Image: Tungurahua Volcano
José Jácome  /  EPA
Ecuador's Tungurahua volcano, seen here Dec. 12, could become more active in coming days, experts said.
updated 1/6/2008 7:19:54 PM ET 2008-01-07T00:19:54

Rumbling by Ecuador's Tungurahua volcano has forced the evacuation of at least 1,000 villagers, authorities said Sunday.

Some 300 families from 10 hamlets on the western slopes of the 16,400-foot volcano, 80 miles southeast of Quito, have been evacuated as a precautionary measure.

"The intense activity has forced us to put into effect a voluntary contingency and evacuation plan," Pablo Morillo, the head of emergency operations, told The Associated Press by telephone.

He said the measure involves moving people at night to shelters a safe distance away from the volcano. They are allowed to return by day to their homes to tend to their crops and animals.

But Juan Salazar, mayor of Penipe, said authorities of the 10 villages are requesting the government resettle evacuated families in other areas so that they don't have to return to the endangered zones.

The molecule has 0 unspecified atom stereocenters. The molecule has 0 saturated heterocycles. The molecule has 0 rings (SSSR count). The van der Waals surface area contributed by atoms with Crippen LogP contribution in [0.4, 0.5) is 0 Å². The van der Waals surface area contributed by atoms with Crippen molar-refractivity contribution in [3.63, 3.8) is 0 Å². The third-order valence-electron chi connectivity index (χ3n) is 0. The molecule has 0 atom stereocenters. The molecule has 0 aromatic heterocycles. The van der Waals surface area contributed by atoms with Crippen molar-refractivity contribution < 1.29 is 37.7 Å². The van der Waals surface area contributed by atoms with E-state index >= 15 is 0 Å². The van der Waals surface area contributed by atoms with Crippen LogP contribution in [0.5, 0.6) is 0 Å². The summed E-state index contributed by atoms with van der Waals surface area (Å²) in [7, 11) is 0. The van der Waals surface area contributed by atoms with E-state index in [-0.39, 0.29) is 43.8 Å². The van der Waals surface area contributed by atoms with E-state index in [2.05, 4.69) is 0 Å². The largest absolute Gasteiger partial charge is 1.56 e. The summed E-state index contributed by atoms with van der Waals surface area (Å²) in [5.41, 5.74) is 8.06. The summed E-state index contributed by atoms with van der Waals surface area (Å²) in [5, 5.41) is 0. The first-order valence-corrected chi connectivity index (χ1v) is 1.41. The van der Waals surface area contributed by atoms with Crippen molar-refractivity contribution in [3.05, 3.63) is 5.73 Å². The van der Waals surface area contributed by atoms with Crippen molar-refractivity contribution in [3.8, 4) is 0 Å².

"The volcano is totally plugged up and the roars (from inside) are making people nervous," he said.

The latest report from Ecuador's Geophysics Institute said the activity could become more intense in coming days. The institute said the volcano has spewed ash but there have been no lava flows.

Tungurahua erupted in July and August of 2006, causing at least four deaths. The eruptions forced the evacuation of thousands of villagers and damaged thousands of acres of crops buried under tons of ashes and lava flows.

Copyright 2008 The Associated Press. All rights reserved. This material may not be published, broadcast, rewritten or redistributed.


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